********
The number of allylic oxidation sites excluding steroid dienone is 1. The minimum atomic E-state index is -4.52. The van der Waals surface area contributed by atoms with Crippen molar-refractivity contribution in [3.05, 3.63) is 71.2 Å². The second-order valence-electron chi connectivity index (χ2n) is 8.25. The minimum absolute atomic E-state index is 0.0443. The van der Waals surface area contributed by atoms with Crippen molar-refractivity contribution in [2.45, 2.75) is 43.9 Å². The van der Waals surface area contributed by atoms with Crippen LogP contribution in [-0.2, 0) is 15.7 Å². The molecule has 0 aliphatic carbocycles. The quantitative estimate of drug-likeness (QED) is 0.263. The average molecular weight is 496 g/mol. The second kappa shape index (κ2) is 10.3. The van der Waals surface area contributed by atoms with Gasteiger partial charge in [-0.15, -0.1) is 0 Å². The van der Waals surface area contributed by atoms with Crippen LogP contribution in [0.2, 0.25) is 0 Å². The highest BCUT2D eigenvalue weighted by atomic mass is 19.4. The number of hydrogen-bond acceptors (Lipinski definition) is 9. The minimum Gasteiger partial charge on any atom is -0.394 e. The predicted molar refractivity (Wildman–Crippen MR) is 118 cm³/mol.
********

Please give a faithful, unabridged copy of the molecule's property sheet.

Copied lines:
The number of allylic oxidation sites excluding steroid dienone is 1. The minimum atomic E-state index is -4.52. The van der Waals surface area contributed by atoms with Crippen molar-refractivity contribution in [3.05, 3.63) is 71.2 Å². The second-order valence-electron chi connectivity index (χ2n) is 8.25. The minimum absolute atomic E-state index is 0.0443. The van der Waals surface area contributed by atoms with Crippen molar-refractivity contribution in [2.45, 2.75) is 43.9 Å². The van der Waals surface area contributed by atoms with Crippen LogP contribution in [-0.2, 0) is 15.7 Å². The molecule has 0 aliphatic carbocycles. The quantitative estimate of drug-likeness (QED) is 0.263. The average molecular weight is 496 g/mol. The second kappa shape index (κ2) is 10.3. The van der Waals surface area contributed by atoms with Gasteiger partial charge in [-0.15, -0.1) is 0 Å². The van der Waals surface area contributed by atoms with Crippen LogP contribution in [0.2, 0.25) is 0 Å². The highest BCUT2D eigenvalue weighted by atomic mass is 19.4. The number of hydrogen-bond acceptors (Lipinski definition) is 9. The minimum Gasteiger partial charge on any atom is -0.394 e. The predicted molar refractivity (Wildman–Crippen MR) is 118 cm³/mol.